Women in Wales at UN conference
HOW splendid to hear that research by women in Wales will be beamed across the world as part of the celebrations for this year’s United Nations annual conference of the UN Commission on the Status of Women
(UN: CSW) to be held later this month.
Usually held in New York, UN: CSW, which monitors progress on women’s rights, this year makes its debut as an online only event, and Wales Assembly of Women, an NGO accredited to
UN: ECOSOC, will showcase some of the latest research on how women in Wales are represented in public life.
In a session entitled Women’s Representation in Wales: How Gendered is my Valley?, a panel of three post-graduate women researchers will focus on elected women in Welsh local government, women in Welsh sport leadership, and the experiences of disabled women, to see how far various sectors have succeeded in introducing greater diversity to their senior decision making.
Leah Hibbs will analyse the experiences of women councillors in Welsh local government in the significantly entitled ““What do you know? You’re a woman!”
Philippa Davies will examine women’s experiences of Gender (in)Equality in Welsh S Sport Leadership; and Ruth Nortey will survey the challenges and s shortcomings of the R Representation of Disabled Women in Public Life in Wales.
All three speakers are a awardees of the annual A Audrey Jones Awards for W Women’s Scholarship, sponsored by Wales Assembly of Women in memory of celebrated women’s rights campaigner and founder member Audrey Jones.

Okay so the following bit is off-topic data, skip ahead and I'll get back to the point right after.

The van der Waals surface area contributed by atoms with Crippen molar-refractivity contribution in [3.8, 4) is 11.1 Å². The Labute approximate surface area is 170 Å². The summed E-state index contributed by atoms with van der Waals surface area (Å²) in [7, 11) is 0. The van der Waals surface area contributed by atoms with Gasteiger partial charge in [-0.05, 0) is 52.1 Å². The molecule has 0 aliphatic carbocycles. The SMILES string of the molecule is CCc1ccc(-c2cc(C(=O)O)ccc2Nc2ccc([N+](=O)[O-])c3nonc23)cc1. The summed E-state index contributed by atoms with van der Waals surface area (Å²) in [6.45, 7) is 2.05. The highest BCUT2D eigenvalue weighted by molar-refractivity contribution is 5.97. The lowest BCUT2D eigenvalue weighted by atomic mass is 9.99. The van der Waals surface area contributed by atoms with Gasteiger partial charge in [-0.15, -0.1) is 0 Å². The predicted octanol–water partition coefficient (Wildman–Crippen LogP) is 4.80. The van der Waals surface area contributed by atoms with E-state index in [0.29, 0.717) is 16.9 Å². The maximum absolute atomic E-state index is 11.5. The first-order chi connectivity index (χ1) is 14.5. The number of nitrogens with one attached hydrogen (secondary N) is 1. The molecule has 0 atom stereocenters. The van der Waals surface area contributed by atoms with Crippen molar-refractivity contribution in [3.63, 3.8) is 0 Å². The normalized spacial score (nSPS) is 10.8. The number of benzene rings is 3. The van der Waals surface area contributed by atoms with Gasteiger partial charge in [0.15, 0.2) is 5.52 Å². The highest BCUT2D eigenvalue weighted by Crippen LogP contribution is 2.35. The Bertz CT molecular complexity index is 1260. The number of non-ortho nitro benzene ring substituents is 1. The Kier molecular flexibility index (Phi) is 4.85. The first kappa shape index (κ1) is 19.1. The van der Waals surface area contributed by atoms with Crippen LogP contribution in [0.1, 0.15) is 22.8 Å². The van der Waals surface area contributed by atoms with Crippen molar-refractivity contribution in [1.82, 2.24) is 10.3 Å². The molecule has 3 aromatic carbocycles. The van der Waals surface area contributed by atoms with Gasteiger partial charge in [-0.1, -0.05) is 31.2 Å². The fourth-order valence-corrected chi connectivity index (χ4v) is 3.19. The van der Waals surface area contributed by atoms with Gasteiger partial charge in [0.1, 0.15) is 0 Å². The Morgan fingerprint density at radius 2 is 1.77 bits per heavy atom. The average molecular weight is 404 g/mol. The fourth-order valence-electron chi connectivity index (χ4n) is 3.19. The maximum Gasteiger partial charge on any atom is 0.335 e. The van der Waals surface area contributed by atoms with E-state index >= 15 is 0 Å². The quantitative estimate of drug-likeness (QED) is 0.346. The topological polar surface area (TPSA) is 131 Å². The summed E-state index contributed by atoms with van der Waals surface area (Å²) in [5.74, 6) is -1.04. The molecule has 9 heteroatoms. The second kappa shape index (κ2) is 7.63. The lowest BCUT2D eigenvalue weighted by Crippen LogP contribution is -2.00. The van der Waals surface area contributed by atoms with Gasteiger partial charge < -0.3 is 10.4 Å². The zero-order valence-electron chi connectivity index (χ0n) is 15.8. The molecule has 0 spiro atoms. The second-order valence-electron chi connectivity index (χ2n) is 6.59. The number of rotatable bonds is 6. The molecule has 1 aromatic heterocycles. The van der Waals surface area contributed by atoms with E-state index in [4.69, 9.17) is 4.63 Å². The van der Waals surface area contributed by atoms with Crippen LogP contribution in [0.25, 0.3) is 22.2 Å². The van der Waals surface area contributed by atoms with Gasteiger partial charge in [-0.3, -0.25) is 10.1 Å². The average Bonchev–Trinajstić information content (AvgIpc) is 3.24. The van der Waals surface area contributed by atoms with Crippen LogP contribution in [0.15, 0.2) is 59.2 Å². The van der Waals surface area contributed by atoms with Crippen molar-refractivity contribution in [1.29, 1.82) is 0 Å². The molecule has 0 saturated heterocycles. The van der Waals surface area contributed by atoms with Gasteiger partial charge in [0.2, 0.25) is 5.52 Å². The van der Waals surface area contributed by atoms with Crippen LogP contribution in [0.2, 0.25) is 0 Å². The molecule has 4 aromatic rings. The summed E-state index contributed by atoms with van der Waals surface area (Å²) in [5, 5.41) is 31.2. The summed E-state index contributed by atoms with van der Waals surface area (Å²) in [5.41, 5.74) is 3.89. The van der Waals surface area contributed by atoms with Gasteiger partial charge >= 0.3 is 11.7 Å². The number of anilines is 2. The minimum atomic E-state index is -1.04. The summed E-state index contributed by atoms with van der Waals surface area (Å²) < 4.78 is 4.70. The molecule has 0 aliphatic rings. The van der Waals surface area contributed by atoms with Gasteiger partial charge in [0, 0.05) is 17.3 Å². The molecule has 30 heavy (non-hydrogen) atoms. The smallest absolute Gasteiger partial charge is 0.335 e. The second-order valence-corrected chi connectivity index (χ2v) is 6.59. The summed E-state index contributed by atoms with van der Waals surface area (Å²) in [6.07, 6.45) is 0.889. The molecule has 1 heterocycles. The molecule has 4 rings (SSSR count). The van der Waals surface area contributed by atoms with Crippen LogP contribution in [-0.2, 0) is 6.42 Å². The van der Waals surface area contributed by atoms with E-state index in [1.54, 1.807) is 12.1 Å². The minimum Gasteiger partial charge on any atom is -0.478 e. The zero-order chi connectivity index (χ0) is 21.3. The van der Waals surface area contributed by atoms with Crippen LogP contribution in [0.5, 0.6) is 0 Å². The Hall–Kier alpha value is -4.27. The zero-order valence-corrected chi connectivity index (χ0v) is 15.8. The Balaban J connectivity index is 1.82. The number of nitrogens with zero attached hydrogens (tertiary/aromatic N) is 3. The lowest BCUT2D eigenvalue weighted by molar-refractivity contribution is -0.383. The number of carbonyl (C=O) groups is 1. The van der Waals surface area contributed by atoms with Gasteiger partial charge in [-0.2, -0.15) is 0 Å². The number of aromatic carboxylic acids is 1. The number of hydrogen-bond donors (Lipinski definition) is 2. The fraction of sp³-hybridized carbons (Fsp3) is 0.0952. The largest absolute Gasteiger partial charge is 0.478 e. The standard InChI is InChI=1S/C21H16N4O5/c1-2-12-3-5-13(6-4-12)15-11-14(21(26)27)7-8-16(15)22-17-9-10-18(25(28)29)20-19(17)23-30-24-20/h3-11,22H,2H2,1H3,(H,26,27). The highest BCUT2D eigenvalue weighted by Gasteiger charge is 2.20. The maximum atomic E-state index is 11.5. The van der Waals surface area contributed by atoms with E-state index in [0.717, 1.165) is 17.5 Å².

Chair of Wales Assembly of Women Dr Eleri Evans said the seminar was ‘absolutely on topic’ for UN: CSW’s priority theme this year of women’s full and effective participation and decision-making in public life.
She said: ‘We need to keep our focus on the representation of women in public life. A recent report by the UK Government committee on women and equalities found UK Government support policies during the pandemic repeatedly skewed towards men.
This is not good enough.
‘In Wales we have a chance to do things differently and indeed the country caused waves worldwide in 2003 as the first legislature to achieve 50:50 gender balance with equal members of men and women. But although Wales broke this significant barrier, women are still underrepresented in public life and business, paid less than men, and more likely than men to be working below their qualifications level.’
She said that was why she was delighted that Welsh Government Minister for Equalities Jane Hutt MS, who was a good friend of Audrey
Jones, would be taking part in the online session. ‘Few women have done more to push for the advancement of women’s rights in Wales than Jane,’ she said.
Co-ordinator of the Audrey Jones Awards Dr Jane Salisbury said: ‘Audrey fought tirelessly for women’s rights and equality. She would be so heartened by the platform we have created in her name to share robust and evidence-based research. It is only in learning about the lived experience of women that we can share good practice, shine a light on areas where inequality persists, and contribute to making a difference in the lives of women and girls.’
The Wales Assembly of Women panel will take place on the evening of Thursday March 18 at 8.30pm.
For security purposes, everyone has to register on the virtual event platform to watch the panel. It is a free and quick process.
Just search online for NGO-CSW65 Forum registration. Jean Silvan Evans Vale of Glamorgan